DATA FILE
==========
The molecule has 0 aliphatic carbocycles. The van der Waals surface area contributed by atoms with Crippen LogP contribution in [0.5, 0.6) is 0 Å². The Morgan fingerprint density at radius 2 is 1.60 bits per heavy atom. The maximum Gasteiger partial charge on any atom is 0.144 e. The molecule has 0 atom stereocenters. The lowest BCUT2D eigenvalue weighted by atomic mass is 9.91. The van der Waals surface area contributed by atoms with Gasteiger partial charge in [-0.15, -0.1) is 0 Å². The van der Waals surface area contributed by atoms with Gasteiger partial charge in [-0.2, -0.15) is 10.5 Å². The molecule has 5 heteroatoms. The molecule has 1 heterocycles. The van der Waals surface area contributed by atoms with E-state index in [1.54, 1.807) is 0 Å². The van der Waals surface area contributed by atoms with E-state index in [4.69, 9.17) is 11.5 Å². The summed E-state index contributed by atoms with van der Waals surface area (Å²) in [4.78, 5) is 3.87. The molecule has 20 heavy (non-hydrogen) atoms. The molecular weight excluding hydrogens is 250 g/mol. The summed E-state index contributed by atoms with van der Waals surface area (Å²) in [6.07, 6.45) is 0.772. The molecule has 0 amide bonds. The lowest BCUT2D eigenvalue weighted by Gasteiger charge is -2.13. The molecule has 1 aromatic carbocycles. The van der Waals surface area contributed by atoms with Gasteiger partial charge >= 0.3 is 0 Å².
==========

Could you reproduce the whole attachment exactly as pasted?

The molecule has 0 aliphatic carbocycles. The van der Waals surface area contributed by atoms with Crippen LogP contribution in [0.5, 0.6) is 0 Å². The Morgan fingerprint density at radius 2 is 1.60 bits per heavy atom. The maximum Gasteiger partial charge on any atom is 0.144 e. The molecule has 0 atom stereocenters. The lowest BCUT2D eigenvalue weighted by atomic mass is 9.91. The van der Waals surface area contributed by atoms with Gasteiger partial charge in [-0.15, -0.1) is 0 Å². The van der Waals surface area contributed by atoms with Gasteiger partial charge in [-0.2, -0.15) is 10.5 Å². The molecule has 5 heteroatoms. The molecule has 1 heterocycles. The van der Waals surface area contributed by atoms with E-state index in [1.54, 1.807) is 0 Å². The van der Waals surface area contributed by atoms with E-state index in [4.69, 9.17) is 11.5 Å². The summed E-state index contributed by atoms with van der Waals surface area (Å²) in [4.78, 5) is 3.87. The molecule has 20 heavy (non-hydrogen) atoms. The molecular weight excluding hydrogens is 250 g/mol. The summed E-state index contributed by atoms with van der Waals surface area (Å²) in [6.07, 6.45) is 0.772. The molecule has 0 amide bonds. The lowest BCUT2D eigenvalue weighted by Gasteiger charge is -2.13. The molecule has 1 aromatic carbocycles. The van der Waals surface area contributed by atoms with Gasteiger partial charge >= 0.3 is 0 Å².